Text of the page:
Title: The Biggest Bluff (Link to Goodreads)
Author: Maria Konnikova
Published In: 2020
My Rating: 3.5 on 5
This is the story of a woman who holds a doctorate degree in psychology and decides to take up poker as a profession. Maria Konnikova is fascinated by human behavior and is even more fascinated by the emotions and behaviors at play in a game of poker. Instead of studying poker players from a distance, she decides to take the plunge herself and dedicates several years of her life being trained under a champion poker player. The outcome of she cashing in a six figure amount is treated more as a secondary goal when compared to the psychological ‘discoveries’ she made.
I have zero interest in poker and before I read this book I had no idea what poker is about. All I knew was a bunch of players sit around a table and wager money until one of them wins. After reading the book, I still can’t say I know the rules better now, but I am wiser by knowing that poker is not about luck or chance alone. It takes skills to win this game, unlike roulette.
I picked up this book because I was intrigued by Konnikova’s discoveries. What does poker teach us about human behavior? Turns out, nothing new which we didn’t know already. The most interesting part of the book was when she worked with Seidel – which increased her self-awareness and helped her identify the cause of her certain actions & reactions and how to control them. Turns out poker face is a myth and we give away lot more through our gestures than our facial expressions.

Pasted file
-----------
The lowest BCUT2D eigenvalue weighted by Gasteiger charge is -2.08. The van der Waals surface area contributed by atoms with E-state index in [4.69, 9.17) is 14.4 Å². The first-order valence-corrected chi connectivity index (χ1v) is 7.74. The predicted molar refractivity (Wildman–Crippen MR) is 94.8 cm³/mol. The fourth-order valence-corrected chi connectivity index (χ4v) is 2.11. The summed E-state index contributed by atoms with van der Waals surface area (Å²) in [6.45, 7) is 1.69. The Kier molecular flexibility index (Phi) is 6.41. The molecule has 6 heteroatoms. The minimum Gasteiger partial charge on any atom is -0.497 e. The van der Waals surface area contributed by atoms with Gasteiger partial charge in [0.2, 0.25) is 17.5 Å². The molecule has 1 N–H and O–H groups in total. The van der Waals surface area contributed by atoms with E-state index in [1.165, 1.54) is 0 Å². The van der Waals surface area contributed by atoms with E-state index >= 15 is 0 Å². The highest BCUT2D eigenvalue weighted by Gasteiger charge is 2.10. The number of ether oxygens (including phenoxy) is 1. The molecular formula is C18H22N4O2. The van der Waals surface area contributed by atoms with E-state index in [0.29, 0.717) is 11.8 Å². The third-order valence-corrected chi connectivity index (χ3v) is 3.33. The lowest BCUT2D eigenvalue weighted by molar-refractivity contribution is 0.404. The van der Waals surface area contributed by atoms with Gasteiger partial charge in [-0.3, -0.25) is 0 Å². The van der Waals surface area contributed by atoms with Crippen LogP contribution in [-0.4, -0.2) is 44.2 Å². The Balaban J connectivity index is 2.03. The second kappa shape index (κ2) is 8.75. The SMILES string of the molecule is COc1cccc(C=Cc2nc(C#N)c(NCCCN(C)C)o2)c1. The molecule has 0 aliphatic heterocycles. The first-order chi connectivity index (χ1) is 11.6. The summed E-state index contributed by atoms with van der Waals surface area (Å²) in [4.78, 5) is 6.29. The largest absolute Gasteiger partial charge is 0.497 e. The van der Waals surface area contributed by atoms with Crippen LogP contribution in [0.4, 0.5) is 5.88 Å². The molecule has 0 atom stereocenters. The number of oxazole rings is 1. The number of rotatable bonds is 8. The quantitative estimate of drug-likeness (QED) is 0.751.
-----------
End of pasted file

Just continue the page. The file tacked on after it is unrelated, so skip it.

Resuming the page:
The book is not a page turner, but not a difficult read either. The story of her journey is told in a flat, monotonous way, but that is acceptable since this book is not a thriller. The book would have read much better if Konnikova had included some suspense and cliff-hangers.
In short, while I enjoyed reading the book, there was a lack of epiphany for me. None of the revelations Konnikova makes left a mark on me. It has been two weeks since I finished reading this book and I can’t recall an incident or a learning which made an impression. I did not take away anything from this book.
A question which often gets asked by readers – should I be familiar with the game of poker to appreciate this book. My answer: it depends. Sorry for the not very helpful answer, but it does depend on the kind of reader you are. Konnikova does give a quick 101 on poker for laypersons like me and a glossary of poker terms at the end of the book (which I skipped). I was okay with not knowing the game in depth as I was focusing more on her the human behavior angle. But, some readers may want to dig deeper to understand every statement the author is making about the situations she finds herself in poker. So, in short: it depends.
If you are looking to transform your poker career and win a six figure cash money, then this book is not going to help you with that. It is not a “How to win big in poker” book. This is just an anecdotal narration of the author of her journey, focusing on her learning, rather than on the big cash prize.